What the Manipulators Don’t Want You to Know

My wife reported that hospital charity care-costs in Oregon have been reduced by a third due to Obamacare. Why did it take so long to begin reforming healthcare? It’s amazing the irrational crap we put up with, isn’t it? But while we evolved the capacity for rationality, we didn’t evolve the emotional framework to give it top priority. In answer to the question of why it’s important to learn about evolution, a friend of mine said it’s for self-awareness, and I resisted that interpretation for a long time, but when you view human behavior from the position of genetic interest, a very foggy picture starts to clear. Why do we take positions against our self-interest? In this case, I think the answer is a sensitivity to social status. We evolved deep emotional sensitivity and perceptual modules for social status, because it was more critical to the survival of our primitive forebears than the ability to use logic. Arguably logic is the more important faculty now, but our equipment remains the same. Neither liberals nor conservatives want to be seen as freeloaders. No one really wants to admit they need help. Yet all but the most affluent of us are vulnerable to high medical costs. For years conservatives have successfully framed socialized medicine as a refuge of freeloaders without coming up with a working free-market alternative. There may be a perfect free-market alternative out there, but clearly the perfect has been the enemy of the good.*

Look around you and see how advertisers and politicians try to influence you. Robert Cialdini’s book Influence has long struck me as one of the best evo-psych books that never refers to evolution. Pair it up with Robert Wright’s The Moral Animal.

I have noticed an interesting pattern that may be a general rule. Those who want to control you, those who’ve thought through a program for gaining power, tend to dismiss if not be actually hostile to evolutionary theory. This is no less true of liberals than conservatives. Science and logic are not inherently political; they expose the contradictions and the messy power relationships of any political stance. They rob would-be despots of power, because anyone can use them.

Nature programmed us with patterns of emotional response best suited to pursuing our genetic interest in a hunter-gatherer context; these may not be in our personal interests, especially in the modern world. It is not evolutionary psychologists who seek to manipulate us, to push a theocratic or sexist agenda, just the opposite. By explicating and, I daresay, validating our neurological pressures, they undermine those who would make us doubt ourselves for their own ends. Of course scientists are agenda-driven, just like all people, but science eventually exposes error, because the data doesn’t lie.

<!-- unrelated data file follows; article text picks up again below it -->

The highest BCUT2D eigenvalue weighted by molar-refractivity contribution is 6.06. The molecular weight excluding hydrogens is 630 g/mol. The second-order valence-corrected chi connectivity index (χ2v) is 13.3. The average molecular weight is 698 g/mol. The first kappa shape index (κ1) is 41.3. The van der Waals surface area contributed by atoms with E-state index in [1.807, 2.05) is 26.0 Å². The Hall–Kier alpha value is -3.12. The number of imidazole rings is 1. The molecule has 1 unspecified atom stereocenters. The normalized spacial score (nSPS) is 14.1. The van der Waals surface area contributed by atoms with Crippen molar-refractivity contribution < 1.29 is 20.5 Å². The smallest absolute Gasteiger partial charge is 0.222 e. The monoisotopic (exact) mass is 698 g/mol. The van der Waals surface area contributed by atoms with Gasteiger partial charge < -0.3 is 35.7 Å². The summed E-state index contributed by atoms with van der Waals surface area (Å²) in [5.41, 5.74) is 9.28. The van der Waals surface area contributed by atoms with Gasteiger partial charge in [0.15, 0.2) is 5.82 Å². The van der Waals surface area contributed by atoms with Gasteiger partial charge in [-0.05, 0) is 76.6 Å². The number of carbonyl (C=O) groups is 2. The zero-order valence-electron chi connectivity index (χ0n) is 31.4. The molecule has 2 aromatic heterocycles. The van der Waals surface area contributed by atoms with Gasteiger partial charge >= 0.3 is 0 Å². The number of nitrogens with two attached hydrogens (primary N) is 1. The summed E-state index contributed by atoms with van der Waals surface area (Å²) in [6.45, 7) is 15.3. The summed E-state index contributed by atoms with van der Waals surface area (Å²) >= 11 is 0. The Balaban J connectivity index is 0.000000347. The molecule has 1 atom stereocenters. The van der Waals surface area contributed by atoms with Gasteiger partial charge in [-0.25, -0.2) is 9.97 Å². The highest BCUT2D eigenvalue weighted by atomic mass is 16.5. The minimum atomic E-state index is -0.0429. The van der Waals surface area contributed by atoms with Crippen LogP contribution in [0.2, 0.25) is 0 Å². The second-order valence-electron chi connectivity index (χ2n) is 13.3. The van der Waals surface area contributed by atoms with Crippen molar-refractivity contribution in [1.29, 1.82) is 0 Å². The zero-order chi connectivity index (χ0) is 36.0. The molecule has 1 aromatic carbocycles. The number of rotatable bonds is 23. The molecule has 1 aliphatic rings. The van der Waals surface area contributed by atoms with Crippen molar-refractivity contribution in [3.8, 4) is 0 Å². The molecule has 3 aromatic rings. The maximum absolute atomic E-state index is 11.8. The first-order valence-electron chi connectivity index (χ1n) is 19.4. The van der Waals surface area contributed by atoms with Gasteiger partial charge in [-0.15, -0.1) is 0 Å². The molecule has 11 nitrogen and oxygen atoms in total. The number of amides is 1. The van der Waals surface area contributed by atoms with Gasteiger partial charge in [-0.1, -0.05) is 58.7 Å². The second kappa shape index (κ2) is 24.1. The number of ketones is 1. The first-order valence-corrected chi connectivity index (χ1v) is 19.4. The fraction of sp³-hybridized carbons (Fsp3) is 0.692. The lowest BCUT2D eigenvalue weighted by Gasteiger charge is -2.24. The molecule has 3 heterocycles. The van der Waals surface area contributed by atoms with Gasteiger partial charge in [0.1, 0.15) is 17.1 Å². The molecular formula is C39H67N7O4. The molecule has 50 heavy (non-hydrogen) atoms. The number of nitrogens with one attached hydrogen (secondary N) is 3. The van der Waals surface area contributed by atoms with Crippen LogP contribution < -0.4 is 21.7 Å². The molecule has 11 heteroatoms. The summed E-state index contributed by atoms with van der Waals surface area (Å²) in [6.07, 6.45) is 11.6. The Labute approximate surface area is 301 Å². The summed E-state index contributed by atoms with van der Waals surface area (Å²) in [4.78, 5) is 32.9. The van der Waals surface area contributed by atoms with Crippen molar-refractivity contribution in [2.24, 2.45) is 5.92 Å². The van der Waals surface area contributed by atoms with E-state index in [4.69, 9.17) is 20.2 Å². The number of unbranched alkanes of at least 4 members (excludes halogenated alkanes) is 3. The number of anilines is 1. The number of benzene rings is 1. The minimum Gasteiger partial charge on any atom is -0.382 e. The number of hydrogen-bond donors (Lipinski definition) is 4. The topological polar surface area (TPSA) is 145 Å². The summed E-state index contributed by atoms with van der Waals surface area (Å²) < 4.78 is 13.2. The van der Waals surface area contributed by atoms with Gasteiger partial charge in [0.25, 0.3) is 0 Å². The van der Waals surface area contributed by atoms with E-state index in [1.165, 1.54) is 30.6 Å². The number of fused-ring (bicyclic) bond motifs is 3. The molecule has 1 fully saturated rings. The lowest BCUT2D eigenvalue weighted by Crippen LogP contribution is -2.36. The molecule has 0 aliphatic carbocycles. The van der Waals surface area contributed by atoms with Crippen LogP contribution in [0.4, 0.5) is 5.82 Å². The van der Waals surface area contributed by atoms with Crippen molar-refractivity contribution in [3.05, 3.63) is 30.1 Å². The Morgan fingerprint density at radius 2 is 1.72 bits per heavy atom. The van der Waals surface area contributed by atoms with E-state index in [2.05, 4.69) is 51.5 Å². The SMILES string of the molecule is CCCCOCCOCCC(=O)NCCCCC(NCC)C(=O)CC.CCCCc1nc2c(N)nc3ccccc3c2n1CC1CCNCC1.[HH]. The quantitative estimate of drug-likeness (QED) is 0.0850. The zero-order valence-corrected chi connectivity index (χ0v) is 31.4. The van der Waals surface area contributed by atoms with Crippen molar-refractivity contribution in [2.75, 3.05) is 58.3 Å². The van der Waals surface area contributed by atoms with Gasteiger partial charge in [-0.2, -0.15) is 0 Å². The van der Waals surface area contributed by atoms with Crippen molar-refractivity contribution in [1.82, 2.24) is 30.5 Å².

* Here’s a link for reference:

http://www.opb.org/news/article/oregon-hospitals-more-financially-stable-after-affordable-care-act/

To those who would counter that we’re just shifting the burden from charity to tax-payers, I ask you to consider that in addition to this shift being more equitable and humane, it’s also more efficient. If people seek treatment early, their medical costs are lower, and the burden on all of us is eased. One of my conservative friends has argued that the affluent tend to give more to charity, so a shift from a charity focus to a socialized one is regressive. However, for one thing, charity doesn’t pick up the enormous slack; most of the “charity” is paid by hospitals themselves. They then raise prices, which are ultimately covered by higher premiums. So it’s socialized medicine anyway, just poorly socialized. For another thing, as I’ve argued, people don’t want to be seen as charity cases. Rather than accept charity, they put off going to the hospital until it’s too late.

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About robertpkruger

Writer, editor, and software developer. President of ElectricStory.com.
This entry was posted in Evo Psych, Evolution, Politics. Bookmark the permalink.

2 Responses to What the Manipulators Don’t Want You to Know

  1. Nice post. I’ve added _Influence_ to my wish list on Audible.com. Another great book I’m rereading about self-awareness is _How We Decide_ by Jonah Lehrer. It breaks down the components of decision making, which are largely emotional and unconscious.

  2. Thanks, I’ll check that out. You never steer me wrong.

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